Horse & Hound news editor Eleanor Jones shares her views on the British Equine Veterinary Association’s new pilot scheme designed to combat the life-threating risk that obesity holds for too many horses through the UK
Equine obesity is a big issue. Vets have said they put down more horses from related conditions than any other, but it is a preventable disease – and it’s man-made. Whether it’s down to the way they are kept, and possibly the stigma associated with owning a skinny horse, the problem is not getting any better.
Horses evolved to lose weight in winter, when temperatures dropped and food became scarcer, and put it on in spring and summer, in preparation for the next cold season.
But thanks to the way many are kept now, on grass that’s been compared to being “like sweets” by one vet, often over-rugged, over-fed and under-exercised, our animals are getting fatter and fatter.
There has been a huge amount of great work done on this, by vets and welfare charities, but vets are not seeing fewer obese horses, hence the new initiative, which is taking a different angle.
As has been pointed out, it is not that owners intend to mistreat their horses, it’s in most cases entirely the opposite.
A major part of the problem is anthropomorphism. When the weather is bad, the natural inclination is to want them in, “tucked up and cosy”, nice and warm in a thick rug, with plenty to eat. We’ve all been guilty of thinking, if subconsciously, that we’re cold so surely the horse must be too, and chucking a thicker rug on than may be needed.
But this is a case of doing, with the best intentions, what we think will make a horse happy, rather than what they actually want and need. Many people have reported that if horses are turned out in a field with a shelter, they don’t use it in the rain and wind when we think they’d want to be in the dry; they’ll only seek the shade out on hot summer days.
Horses have a wider thermo-neutral zone than we do – the range of temperature at which they feel neither too hot nor too cold (link) – and food keeps them warm. They use a lot of energy to maintain their temperature in winter, and if they don’t need to, if they’re too warm, weight gain can be the result.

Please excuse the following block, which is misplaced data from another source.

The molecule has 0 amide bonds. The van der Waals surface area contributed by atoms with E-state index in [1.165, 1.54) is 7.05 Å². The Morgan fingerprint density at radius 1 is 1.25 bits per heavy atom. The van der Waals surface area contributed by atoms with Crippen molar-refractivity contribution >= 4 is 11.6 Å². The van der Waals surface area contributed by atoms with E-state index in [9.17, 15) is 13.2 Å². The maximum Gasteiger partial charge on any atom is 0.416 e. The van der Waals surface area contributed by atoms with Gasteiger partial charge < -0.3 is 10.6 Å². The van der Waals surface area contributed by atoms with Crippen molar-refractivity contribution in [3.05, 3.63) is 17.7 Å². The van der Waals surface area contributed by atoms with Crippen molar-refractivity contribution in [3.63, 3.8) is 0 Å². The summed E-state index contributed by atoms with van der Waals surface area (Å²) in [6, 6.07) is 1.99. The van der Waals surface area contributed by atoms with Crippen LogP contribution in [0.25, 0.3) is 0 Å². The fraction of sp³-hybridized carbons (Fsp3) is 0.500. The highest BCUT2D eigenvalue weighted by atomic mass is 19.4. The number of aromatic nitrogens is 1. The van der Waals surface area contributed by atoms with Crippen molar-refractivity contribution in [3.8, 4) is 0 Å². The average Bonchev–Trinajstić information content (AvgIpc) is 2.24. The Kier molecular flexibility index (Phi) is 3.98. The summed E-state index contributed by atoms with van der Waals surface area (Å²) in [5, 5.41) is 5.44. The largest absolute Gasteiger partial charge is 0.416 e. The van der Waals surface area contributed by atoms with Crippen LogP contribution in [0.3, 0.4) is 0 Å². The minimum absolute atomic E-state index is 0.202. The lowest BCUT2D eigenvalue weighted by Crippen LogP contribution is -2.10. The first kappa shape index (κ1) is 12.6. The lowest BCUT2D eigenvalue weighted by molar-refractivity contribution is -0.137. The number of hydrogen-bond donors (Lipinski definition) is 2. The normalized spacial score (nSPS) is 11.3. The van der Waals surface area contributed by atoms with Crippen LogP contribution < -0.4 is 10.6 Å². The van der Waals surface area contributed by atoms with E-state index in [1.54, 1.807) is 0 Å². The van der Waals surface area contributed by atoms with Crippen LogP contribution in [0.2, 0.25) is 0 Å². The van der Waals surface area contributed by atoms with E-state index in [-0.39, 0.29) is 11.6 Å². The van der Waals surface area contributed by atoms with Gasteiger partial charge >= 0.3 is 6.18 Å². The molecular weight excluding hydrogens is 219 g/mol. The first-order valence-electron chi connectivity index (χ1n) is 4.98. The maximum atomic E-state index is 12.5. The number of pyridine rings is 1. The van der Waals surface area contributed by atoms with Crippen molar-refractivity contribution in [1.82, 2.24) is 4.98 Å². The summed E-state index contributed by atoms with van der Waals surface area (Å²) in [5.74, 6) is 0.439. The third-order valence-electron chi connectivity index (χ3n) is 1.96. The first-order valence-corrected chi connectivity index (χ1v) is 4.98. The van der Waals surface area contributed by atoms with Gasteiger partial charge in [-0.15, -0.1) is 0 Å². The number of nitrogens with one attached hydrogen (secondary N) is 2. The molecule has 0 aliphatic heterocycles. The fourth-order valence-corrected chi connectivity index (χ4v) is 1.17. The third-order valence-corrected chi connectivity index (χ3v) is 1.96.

But how do you change underlying behaviour and attitude? In general, you’ll be far more likely to get stick on a livery yard if your horse is a bit thin rather than overweight, the very language we use; “he looks well” for a well-covered animal, does not help, and because we love our horses, we want to look after them, to keep them warm and well-fed, even if we could be killing them with kindness.
It seems there is reluctance to say a horse is carrying excess weight, and offence taken if someone does point it out. Why? You can’t fat-shame a horse, he won’t take it to heart if someone says he’s carrying a few extra pounds, so why are people insulted if they’re warned, in good time, that their horse’s health could be at risk so they’ve got a chance to do something about it?
Now is the time to act, as it is easier to prevent weight gain than to get it off once it’s there. Winter is the ideal time, to take advantage of conditions and put your horse in a position where it can go into spring carrying less weight, ready for when the grass comes through. Hopefully, this BEVA scheme, which is on a six-month pilot, will make it possible to start the conversations and begin to change attitudes.
As another leading vet said, no horse ever died from being a bit lean in February. The same can’t be said for the other end of the scale.
What do you think is the key reason vets are not seeing a reduction in the number of obese horses? Let us know your views by emailing email@example.com with your name and nearest town for the chance to be featured in the letters page a future issue of Horse & Hound magazine…
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